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Reichsgau Flandern

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Title: Reichsgau Flandern  
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Reichsgau Flandern

Reichsgau Flandern
Reichsgau-in-exile of Nazi Germany

1944–1945
Flag Coat of arms
Flag Coat of arms
Location of Reichsgau Flanders
Map of Nazi Germany showing its administrative
subdivisions (Gaue and Reichsgaue).
Capital Antwerp
Gauleiter
 -  1944–1945 Jef van de Wiele
History
 -  Established 15 December 1944
 -  German surrender 8 May 1945
Today part of  Belgium

The Reichsgau Flanders (German: Reichsgau Flandern; Dutch: Rijksgouw Vlaanderen) was a short-lived Reichsgau of Nazi Germany established in 1944. It encompassed the present-day Flemish Region in its old provincial borders (in other words, including Comines-Warneton but excluding Voeren). Brussels was also excluded and given its own territorial arrangement.

History

After its invasion by Germany in June 1940, Belgium was initially placed under a "temporary" military government, in spite of more radical factions within the German government, such as the SS, urging for the installation of another Nazi civil government, as had been done in Norway and the Netherlands.[1] It was joined together with the two French départements of Nord and Pas-de-Calais (included on the grounds that part of this territory belonged to Germanic Flanders, as well as the fact that the entire region formed an integral economic unit[2]) as the Military Administration in Belgium and North France (Militärverwaltung in Belgien und Nordfrankreich).

In spite of this uncompromising attitude at the time, it was decided that the entire area should someday be assimilated into the Third Reich[3] and divided into three new Reichsgaue of a Greater Germanic Reich: Flandern and Brabant for the Flemish territories, and Wallonien for the Walloon parts.[4] Reichsgau Brabant was to be headed by Gauleiter U. van Brusselen. On 12 July 1944, a Reichskommissariat Belgien-Nordfrankreich was established to accomplish precisely this goal, derived from the previous military administration.[5] This step was curiously only taken at the very end of World War II, when Germany's armies were already in full retreat. The new government was already ousted by the Allied advances in Western Europe in September 1944, and the authority of the Belgian government-in-exile was restored. The actual incorporation into the Nazi state of these new provinces therefore only occurred de jure and with its leaders already in exile in Germany. The only place where any notable gain was made in re-establishing Reich authority occurred in parts of southern Wallonia during the Ardennes Campaign. The collaborators merely achieved a Pyrrhic victory since when the Allied tanks had rolled into Belgium several months before this already signalled the end of their personal domains in the Reich. Many of their supporters fled to Germany where they were conscripted into the Waffen-SS to participate in the final military campaigns of the Third Reich.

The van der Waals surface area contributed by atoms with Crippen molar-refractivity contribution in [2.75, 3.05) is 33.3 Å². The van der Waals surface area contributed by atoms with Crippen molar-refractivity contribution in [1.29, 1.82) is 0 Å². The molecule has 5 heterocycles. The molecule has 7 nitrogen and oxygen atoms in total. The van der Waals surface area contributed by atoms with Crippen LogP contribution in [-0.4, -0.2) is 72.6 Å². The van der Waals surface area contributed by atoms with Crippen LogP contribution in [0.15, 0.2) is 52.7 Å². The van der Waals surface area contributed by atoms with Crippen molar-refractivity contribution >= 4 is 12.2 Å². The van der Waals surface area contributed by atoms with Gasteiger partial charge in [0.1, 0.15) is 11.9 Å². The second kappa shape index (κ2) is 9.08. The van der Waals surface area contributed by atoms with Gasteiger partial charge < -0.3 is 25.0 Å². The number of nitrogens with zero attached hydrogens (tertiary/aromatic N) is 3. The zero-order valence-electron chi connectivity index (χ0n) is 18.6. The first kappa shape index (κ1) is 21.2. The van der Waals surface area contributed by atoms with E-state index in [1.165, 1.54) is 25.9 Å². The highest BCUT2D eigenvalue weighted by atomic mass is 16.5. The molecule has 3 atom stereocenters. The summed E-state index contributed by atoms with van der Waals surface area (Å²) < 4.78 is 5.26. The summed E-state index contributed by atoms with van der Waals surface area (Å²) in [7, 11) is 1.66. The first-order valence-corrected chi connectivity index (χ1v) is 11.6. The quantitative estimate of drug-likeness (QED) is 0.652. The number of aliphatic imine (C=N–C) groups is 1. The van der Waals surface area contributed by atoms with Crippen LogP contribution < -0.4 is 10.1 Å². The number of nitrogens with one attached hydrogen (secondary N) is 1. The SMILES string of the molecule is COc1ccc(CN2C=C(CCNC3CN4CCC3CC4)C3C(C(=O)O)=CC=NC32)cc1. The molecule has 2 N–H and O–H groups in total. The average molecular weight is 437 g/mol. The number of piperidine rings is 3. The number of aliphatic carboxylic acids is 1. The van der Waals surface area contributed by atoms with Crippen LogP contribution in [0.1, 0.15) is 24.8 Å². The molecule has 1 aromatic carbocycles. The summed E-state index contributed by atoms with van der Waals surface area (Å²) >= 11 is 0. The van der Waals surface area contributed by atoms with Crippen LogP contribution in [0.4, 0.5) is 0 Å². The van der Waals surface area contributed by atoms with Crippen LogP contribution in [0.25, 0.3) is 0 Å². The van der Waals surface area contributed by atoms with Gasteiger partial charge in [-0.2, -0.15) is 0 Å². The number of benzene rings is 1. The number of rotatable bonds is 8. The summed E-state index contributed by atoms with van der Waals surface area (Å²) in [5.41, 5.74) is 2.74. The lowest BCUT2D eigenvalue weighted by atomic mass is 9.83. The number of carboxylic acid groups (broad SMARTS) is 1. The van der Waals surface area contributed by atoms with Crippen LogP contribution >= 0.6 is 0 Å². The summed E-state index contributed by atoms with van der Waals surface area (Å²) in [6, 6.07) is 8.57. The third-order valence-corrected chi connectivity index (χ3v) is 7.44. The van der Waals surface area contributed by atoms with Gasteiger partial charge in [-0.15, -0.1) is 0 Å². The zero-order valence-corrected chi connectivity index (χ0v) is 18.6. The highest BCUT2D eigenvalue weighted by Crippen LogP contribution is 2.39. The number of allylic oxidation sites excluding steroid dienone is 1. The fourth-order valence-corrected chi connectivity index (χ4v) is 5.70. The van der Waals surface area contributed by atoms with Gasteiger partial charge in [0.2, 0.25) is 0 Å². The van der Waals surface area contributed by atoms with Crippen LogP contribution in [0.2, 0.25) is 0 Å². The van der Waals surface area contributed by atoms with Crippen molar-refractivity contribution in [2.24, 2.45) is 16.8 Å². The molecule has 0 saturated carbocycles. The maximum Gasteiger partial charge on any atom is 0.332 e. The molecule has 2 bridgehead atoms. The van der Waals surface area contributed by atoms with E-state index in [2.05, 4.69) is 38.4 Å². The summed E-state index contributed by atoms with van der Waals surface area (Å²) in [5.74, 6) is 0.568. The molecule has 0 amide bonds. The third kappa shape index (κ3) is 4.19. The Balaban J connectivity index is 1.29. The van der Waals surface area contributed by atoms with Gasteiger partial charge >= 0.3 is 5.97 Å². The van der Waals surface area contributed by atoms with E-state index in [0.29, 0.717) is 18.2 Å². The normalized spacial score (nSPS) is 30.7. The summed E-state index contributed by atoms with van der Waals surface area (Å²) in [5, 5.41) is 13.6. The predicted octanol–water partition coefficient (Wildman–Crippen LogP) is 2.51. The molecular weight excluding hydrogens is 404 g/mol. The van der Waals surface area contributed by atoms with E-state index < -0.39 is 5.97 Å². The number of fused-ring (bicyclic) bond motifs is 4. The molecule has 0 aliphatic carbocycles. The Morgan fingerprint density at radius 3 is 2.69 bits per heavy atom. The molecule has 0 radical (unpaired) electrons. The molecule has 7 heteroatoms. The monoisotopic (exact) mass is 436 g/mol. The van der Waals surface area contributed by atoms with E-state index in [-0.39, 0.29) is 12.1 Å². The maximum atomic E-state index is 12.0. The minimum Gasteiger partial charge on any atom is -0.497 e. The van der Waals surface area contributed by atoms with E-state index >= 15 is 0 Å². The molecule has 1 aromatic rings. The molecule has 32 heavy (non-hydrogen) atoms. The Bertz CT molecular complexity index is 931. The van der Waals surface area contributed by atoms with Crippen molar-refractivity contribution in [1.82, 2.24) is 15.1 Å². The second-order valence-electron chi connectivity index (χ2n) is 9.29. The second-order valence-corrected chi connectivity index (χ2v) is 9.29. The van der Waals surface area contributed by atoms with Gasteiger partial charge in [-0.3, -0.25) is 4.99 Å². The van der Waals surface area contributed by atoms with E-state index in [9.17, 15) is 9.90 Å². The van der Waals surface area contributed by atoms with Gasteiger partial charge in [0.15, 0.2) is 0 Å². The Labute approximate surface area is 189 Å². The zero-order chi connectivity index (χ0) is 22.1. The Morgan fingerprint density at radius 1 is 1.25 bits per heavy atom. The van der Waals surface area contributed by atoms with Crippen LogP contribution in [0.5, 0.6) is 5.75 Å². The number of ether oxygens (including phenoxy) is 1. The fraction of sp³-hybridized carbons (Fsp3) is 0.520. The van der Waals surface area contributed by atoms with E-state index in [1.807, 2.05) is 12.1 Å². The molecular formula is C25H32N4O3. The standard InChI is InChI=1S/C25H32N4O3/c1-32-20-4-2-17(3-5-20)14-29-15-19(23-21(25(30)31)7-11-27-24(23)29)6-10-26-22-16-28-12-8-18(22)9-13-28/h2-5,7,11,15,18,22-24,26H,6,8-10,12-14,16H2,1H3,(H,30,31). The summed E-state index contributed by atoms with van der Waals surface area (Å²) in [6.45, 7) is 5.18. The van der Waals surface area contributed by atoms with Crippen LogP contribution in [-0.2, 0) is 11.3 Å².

In December 1944, Belgium (theoretically including the two French departments) was split into a Reichsgau Flandern, a Reichsgau Wallonien, and a Distrikt Brüssel, all of which were nominally annexed by the Greater German Reich (therefore excluding the proposed Brabant province).[6] In Flanders the DeVlag party under the leadership of Jef van de Wiele became the sole political party, in Wallonia the Rexist Party under the leadership of Léon Degrelle. Van de Wiele was appointed "National Leader of the Flemish people" (Landsleider van het Vlaamsche volk) in addition to the usual titles of Gauleiter und Reichsstatthalter bestowed upon Nazi German regional administrators. He also became the "Head of the Flemish Liberation Committee" (Hoofd van het Vlaamsche Bevrijdingscomité).

See also

Notes

  1. ^ Rich, Norman: Hitler's War Aims: The Establishment of the New Order, p. 173. W.W. Norton & Company, Inc., 1974.
  2. ^ Rich, Norman, p. 172.
  3. ^ Rich, Norman, pp. 171, 196.
  4. ^ Bernhard Kroener, Rolf-Dieter Müller, Hans Umbreit (2003). Germany and the Second World War: Volume V/II. Oxford University Press, p. 26 [1]
  5. ^ Rich, Norman, p. 195.
  6. ^ Lipgens, Walter. Documents on the History of European integration: Volume 1 – Continental Plans for European Integration 1939–1945, p. 45. Walter de Gruyter & Co., 1974.

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